A physical therapist says you should do this exercise if you want to ace the sit/stand test when you're older

Build strength and mobility with this explosive move

Woman performs goblet squat at home holding pink kettlebell. She is standing barefoot on a green exercise mat, wearing beige athletic leggings and a white short sleeve top.
(Image credit: AzmanL / Getty Images)

It's a fact of life that our muscles and bones get weaker as we age, which makes it harder to do everyday tasks. One way to keep tabs on your strength and agility is by performing the sit/stand test, which challenges you to stand up five times from a chair within 10 seconds.

"If you manage it under 10 seconds, you're less at risk for falls. If it takes over 10 seconds, you're at more risk for falls. That's the test we use with the older population," says Dr Andy Fata Chan, physical therapy doctor, coach and founder of Moment Physical Therapy and Performance in New York.

About our expert
Dr Andy Fata-Chan headhost. He has short black hair and is wearing a dusty pink short-sleeved T-shirt and thin gold chain around his neck.
About our expert
Dr Andy Fata-Chan, PT, DPT

Dr. Fata-Chan received his bachelors in psychology from the University at Buffalo and his doctorate of physical therapy from the University of St. Augustine. His experiences range from training youth athletes and weekend warriors, to working with Olympic and professional-level competitors.

If you want to maintain the strength and mobility necessary for this task, Fata-Chan says you should start exercising now: "I recommend strength training two days a week. On top of that, try getting anywhere from 150 to 300 minutes of cardio. This doesn't mean that you need to be running the whole time. This could just mean you're taking your dog for a really long walk or going on a bike ride."

Fata-Chan also has a tip for how to get the most out of your strength workouts—focus on specific moves to maintain the power and explosive strength you need for the sit/stand test. "That's the first thing that goes when we age," says Fata-Chan. "We lose our ability to express force quickly."

Fata-Chan suggests increasing the speed at which you move during strength training, rather than always aiming to lift heavier weights. Try taking this approach with a goblet squat, which he's demonstrated below. This move will strengthen your lower-body muscles, particularly those in your thighs and buttocks; pushing back up to standing more quickly will help you build explosive power.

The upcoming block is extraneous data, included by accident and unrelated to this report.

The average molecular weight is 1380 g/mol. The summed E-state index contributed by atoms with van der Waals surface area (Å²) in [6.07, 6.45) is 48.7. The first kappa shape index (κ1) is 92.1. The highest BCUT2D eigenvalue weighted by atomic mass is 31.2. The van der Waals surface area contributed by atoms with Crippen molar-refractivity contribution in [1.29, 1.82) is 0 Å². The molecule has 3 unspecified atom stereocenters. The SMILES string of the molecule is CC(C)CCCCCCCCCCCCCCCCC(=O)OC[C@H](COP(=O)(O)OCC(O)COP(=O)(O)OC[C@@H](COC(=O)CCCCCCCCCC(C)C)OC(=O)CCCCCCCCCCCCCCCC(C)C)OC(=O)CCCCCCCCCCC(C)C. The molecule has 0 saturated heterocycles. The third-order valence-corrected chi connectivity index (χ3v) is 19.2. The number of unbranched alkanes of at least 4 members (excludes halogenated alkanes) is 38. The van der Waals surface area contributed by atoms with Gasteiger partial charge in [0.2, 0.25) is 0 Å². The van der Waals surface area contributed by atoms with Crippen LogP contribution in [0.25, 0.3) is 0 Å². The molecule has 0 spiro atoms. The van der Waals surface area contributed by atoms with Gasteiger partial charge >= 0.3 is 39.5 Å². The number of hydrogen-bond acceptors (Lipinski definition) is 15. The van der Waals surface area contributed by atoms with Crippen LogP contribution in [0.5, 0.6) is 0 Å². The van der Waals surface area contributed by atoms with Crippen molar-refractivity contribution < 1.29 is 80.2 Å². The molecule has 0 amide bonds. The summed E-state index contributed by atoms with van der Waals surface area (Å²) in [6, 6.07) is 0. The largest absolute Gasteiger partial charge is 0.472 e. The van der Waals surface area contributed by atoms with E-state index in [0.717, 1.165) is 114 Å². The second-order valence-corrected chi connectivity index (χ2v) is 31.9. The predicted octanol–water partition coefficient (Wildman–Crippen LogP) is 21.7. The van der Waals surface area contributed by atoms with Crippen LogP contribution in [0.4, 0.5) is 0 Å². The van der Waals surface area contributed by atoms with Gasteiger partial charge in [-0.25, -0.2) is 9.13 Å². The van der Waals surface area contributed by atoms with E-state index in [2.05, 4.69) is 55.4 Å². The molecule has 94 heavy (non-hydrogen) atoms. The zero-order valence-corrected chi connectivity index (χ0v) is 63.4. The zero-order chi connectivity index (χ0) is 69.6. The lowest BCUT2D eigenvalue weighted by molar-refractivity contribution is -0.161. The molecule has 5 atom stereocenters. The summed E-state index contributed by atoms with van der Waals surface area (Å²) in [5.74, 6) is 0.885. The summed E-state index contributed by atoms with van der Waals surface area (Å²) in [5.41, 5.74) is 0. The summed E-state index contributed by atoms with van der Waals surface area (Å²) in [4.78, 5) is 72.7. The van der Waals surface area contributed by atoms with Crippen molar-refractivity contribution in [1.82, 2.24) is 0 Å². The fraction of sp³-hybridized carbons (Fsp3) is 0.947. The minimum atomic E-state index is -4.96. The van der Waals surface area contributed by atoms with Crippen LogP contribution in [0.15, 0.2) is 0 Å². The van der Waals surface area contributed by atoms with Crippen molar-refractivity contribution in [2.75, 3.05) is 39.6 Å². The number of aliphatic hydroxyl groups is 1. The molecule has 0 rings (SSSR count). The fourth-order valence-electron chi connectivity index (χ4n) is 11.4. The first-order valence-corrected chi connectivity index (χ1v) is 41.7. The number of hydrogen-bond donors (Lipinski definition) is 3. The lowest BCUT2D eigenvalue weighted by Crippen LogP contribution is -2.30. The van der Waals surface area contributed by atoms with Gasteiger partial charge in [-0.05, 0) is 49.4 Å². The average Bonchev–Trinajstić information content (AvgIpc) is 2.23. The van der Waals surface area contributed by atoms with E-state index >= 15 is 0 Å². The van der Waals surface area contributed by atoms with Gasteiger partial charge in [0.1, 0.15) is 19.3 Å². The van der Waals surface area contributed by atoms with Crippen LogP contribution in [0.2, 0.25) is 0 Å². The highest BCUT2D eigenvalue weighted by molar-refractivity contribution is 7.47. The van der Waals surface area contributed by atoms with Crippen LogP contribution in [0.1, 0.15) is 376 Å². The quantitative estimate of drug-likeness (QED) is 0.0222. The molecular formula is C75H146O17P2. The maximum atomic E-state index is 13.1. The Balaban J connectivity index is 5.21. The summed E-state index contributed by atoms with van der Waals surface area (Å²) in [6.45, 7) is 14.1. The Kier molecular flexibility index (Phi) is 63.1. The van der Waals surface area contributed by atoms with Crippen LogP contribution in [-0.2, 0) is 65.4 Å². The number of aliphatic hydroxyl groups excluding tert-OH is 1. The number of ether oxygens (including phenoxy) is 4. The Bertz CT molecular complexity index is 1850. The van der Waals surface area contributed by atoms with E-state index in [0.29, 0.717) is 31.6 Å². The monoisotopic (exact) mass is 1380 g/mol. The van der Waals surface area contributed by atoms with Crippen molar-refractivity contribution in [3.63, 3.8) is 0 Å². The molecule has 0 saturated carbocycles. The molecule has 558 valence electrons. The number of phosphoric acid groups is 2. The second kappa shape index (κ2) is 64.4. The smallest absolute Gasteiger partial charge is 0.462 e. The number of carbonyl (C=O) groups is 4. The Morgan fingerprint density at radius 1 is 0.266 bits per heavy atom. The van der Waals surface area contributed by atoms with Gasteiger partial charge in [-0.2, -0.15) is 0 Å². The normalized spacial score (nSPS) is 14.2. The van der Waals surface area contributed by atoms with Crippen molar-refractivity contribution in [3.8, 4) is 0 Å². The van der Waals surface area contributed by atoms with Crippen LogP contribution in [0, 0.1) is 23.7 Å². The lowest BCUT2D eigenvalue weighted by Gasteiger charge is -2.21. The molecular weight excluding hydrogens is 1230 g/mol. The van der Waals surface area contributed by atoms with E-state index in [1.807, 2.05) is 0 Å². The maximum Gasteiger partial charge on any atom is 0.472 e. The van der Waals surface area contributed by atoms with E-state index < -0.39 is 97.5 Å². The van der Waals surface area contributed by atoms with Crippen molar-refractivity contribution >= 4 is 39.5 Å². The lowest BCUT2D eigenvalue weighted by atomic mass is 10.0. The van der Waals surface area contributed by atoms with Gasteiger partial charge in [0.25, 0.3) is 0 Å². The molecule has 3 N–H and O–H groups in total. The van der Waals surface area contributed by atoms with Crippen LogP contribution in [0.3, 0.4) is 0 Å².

How to do the explosive goblet squat

Man in gym performing goblet squat holding kettlebell. His knees are bent, his hips are pushed back and the kettlebell is held just below his chin in both hands. The model is wearing a blue T-shirt and white baseball cap, shorts and trainers.

(Image credit: Courtesy Dr Andy Fata-Chan)

Reps: 5 Sets: 3

  • Stand with your feet slightly wider than hip-width apart, toes pointing out. Hold a medium light weight close to your chest. You don’t want to use a heavy load when you’re trying to move quickly.
  • Keeping your chest upright, push your hips back and bend your knees as if you're sitting down in a chair. Don't let your knees cave in, they should remain directly above your feet. Actively pushing your knees out as you squat can help you achieve the correct alignment.
  • Quickly lower your body until your hips are in line with or below your knees (or lower as far as your current mobility allows).
  • Push explosively through your heels to return to standing as quickly as possible, then immediately go into the next squat. You should notice at the end of the fifth repetition that you’re starting to move more slowly as your body tires.
Ruth Gaukrodger
Fitness Editor

Ruth Gaukrodger is the fitness editor for Fit&Well and its sister site Coach, responsible for editing articles on everything from fitness trackers to walking shoes. A lot of her time is spent setting up testing protocols for our in-depth buying guides and making sure everything is reviewed to a set standard, so you can be confident we only recommend the best products on the market.

When she's not wrestling with equipment in our dedicated testing centre, you can find her pursuing running PBs around the streets of London or improving her yoga skills from the comfort of her living room. She’s a keen believer in working out for enjoyment first and is always open to hearing about new, fun ways to exercise.